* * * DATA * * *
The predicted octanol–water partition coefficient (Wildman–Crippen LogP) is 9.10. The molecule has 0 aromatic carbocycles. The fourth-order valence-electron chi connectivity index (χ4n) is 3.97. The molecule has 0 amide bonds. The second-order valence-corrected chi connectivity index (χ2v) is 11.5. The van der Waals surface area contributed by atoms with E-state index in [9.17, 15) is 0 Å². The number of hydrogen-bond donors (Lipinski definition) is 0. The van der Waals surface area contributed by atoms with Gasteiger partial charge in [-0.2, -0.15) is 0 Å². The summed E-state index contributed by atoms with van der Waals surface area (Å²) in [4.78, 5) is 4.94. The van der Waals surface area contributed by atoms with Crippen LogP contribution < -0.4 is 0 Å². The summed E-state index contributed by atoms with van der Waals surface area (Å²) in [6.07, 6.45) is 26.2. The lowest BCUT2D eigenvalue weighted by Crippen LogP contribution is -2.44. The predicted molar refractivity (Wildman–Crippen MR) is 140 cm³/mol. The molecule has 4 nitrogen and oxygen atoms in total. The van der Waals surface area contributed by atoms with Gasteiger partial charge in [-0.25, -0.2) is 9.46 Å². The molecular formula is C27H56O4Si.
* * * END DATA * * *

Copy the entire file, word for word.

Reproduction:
The predicted octanol–water partition coefficient (Wildman–Crippen LogP) is 9.10. The molecule has 0 aromatic carbocycles. The fourth-order valence-electron chi connectivity index (χ4n) is 3.97. The molecule has 0 amide bonds. The second-order valence-corrected chi connectivity index (χ2v) is 11.5. The van der Waals surface area contributed by atoms with E-state index in [9.17, 15) is 0 Å². The number of hydrogen-bond donors (Lipinski definition) is 0. The van der Waals surface area contributed by atoms with Gasteiger partial charge in [-0.2, -0.15) is 0 Å². The summed E-state index contributed by atoms with van der Waals surface area (Å²) in [4.78, 5) is 4.94. The van der Waals surface area contributed by atoms with Crippen LogP contribution < -0.4 is 0 Å². The summed E-state index contributed by atoms with van der Waals surface area (Å²) in [6.07, 6.45) is 26.2. The lowest BCUT2D eigenvalue weighted by Crippen LogP contribution is -2.44. The predicted molar refractivity (Wildman–Crippen MR) is 140 cm³/mol. The molecule has 4 nitrogen and oxygen atoms in total. The van der Waals surface area contributed by atoms with Gasteiger partial charge in [-0.25, -0.2) is 9.46 Å². The molecular formula is C27H56O4Si.